Now waiting in the darkened hallway, he saw the white blob of Fanucci crossing the street toward the doorway. Vito stepped back, shoulders pressed against the inner door that led to the stairs. He held his gun out to fire. His extended hand was only two paces from the outside door. The door swung in. Fanucci, white, broad, smelly, filled the square of light. Vito Corleone fired.
The opened door let some of the sound escape into the street, the rest of the gun's explosion shook the building. Fanucci was holding on to the sides of the door, trying to stand erect, trying to reach for his gun. The force of his struggle had torn the buttons off his jacket and made it swing loose. His gun was exposed but so was a spidery vein of red on the white shirtfront of his stomach. Very carefully, as if he were plunging a needle into a vein, Vito Corleone fired his second bullet into that red web.
Fanucci fell to his knees, propping the door open. He let out a terrible groan, the groan of a man in great physical distress that was almost comical. He kept giving these groans; Vito remembered hearing at least three of them before he put the gun against Fanucci's sweaty, suety cheek and fired into his brain. No more than five seconds had passed when Fanucci slumped into death, jamming the door open with his body.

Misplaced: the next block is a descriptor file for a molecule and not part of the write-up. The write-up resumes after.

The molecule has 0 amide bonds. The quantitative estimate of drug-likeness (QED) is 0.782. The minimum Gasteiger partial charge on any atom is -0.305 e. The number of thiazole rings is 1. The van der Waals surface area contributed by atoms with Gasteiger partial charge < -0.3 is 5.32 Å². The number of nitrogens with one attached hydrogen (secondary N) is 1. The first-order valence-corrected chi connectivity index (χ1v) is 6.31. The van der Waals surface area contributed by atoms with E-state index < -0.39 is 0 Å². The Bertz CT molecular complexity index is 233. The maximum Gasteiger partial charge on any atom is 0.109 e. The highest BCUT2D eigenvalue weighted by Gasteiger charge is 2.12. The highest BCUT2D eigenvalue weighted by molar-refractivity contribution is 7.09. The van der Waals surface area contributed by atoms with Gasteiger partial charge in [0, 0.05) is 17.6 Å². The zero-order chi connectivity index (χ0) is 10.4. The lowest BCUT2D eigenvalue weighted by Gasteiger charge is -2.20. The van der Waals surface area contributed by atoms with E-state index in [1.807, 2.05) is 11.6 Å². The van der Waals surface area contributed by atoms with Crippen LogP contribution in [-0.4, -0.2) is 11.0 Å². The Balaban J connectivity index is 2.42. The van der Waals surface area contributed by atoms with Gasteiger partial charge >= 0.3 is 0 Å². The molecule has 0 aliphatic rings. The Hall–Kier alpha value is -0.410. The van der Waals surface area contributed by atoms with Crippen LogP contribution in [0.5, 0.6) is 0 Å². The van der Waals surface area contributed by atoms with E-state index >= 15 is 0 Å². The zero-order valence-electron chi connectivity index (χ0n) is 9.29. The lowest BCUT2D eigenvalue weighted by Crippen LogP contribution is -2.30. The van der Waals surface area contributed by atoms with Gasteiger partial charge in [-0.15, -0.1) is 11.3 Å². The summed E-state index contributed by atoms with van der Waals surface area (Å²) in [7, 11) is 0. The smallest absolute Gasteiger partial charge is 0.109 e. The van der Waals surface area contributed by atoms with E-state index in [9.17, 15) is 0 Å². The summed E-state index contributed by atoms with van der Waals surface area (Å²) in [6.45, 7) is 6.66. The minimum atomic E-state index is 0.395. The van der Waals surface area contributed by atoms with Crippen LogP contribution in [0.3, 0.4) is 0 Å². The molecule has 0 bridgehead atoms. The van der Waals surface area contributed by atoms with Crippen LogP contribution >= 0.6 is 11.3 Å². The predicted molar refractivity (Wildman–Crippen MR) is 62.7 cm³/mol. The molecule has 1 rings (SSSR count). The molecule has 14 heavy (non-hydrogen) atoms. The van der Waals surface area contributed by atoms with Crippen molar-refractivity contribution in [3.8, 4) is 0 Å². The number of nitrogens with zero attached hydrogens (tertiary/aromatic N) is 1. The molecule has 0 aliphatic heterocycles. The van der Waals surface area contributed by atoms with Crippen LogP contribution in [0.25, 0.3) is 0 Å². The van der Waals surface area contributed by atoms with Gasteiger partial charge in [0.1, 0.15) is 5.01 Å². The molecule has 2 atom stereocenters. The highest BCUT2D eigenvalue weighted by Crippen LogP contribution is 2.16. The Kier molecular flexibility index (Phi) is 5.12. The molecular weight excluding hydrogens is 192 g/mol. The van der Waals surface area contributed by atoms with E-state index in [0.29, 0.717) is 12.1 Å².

Very carefully Vito took the wide wallet out of the dead man's jacket pocket and put it inside his shirt. Then he walked across the street into the loft building, through that into the yard and climbed the fire escape to the roof. From there he surveyed the street. Fanucci's body was still lying in the doorway but there was no sign of any other person. Two windows had gone up in the tenement and he could see dark heads poked out but since he could not see their features they had certainly not seen his. And such men would not give information to the police. Fanucci might lie there until dawn or until a patrolman making the rounds stumbled on his body. No person in that house would deliberately expose himself to police suspicion or questioning. They would lock their doors and pretend they had heard nothing.
He could take his time. He traveled over the rooftops to his own roof door and down to his own flat. He unlocked the door, went inside and then locked the door behind him. He rifled the dead man's wallet. Besides the seven hundred dollars he had given Fanucci there were only some singles and a five-dollar note.